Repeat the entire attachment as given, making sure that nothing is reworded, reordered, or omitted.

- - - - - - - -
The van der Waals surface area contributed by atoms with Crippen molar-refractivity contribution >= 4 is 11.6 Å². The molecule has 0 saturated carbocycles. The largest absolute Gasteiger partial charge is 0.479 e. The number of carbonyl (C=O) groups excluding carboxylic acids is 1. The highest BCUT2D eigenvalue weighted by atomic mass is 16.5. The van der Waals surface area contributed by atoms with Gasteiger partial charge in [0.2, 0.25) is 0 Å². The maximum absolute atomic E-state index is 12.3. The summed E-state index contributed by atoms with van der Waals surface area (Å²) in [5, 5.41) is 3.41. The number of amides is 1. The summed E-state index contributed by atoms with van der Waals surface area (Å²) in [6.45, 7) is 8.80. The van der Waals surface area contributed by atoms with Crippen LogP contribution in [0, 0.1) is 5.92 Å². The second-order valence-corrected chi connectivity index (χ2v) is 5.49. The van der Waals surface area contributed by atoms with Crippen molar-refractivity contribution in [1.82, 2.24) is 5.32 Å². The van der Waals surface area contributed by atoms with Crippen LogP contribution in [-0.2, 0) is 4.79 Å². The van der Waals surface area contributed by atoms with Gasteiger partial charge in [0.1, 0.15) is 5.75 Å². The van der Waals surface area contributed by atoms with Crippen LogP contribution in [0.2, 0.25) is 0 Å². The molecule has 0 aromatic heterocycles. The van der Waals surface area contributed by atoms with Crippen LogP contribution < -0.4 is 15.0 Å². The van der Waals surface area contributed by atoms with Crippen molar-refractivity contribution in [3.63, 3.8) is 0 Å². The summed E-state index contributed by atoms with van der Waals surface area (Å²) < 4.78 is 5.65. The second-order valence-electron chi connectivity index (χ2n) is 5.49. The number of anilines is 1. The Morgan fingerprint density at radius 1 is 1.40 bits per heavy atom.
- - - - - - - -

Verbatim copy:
The van der Waals surface area contributed by atoms with Crippen molar-refractivity contribution >= 4 is 11.6 Å². The molecule has 0 saturated carbocycles. The largest absolute Gasteiger partial charge is 0.479 e. The number of carbonyl (C=O) groups excluding carboxylic acids is 1. The highest BCUT2D eigenvalue weighted by atomic mass is 16.5. The van der Waals surface area contributed by atoms with Gasteiger partial charge in [0.2, 0.25) is 0 Å². The maximum absolute atomic E-state index is 12.3. The summed E-state index contributed by atoms with van der Waals surface area (Å²) in [5, 5.41) is 3.41. The number of amides is 1. The summed E-state index contributed by atoms with van der Waals surface area (Å²) in [6.45, 7) is 8.80. The van der Waals surface area contributed by atoms with Crippen LogP contribution in [0, 0.1) is 5.92 Å². The second-order valence-corrected chi connectivity index (χ2v) is 5.49. The van der Waals surface area contributed by atoms with Crippen molar-refractivity contribution in [1.82, 2.24) is 5.32 Å². The van der Waals surface area contributed by atoms with Crippen LogP contribution in [-0.2, 0) is 4.79 Å². The van der Waals surface area contributed by atoms with Gasteiger partial charge in [0.1, 0.15) is 5.75 Å². The van der Waals surface area contributed by atoms with Crippen LogP contribution in [0.2, 0.25) is 0 Å². The molecule has 0 aromatic heterocycles. The van der Waals surface area contributed by atoms with Crippen LogP contribution < -0.4 is 15.0 Å². The van der Waals surface area contributed by atoms with Crippen molar-refractivity contribution in [3.63, 3.8) is 0 Å². The summed E-state index contributed by atoms with van der Waals surface area (Å²) < 4.78 is 5.65. The second-order valence-electron chi connectivity index (χ2n) is 5.49. The number of anilines is 1. The Morgan fingerprint density at radius 1 is 1.40 bits per heavy atom.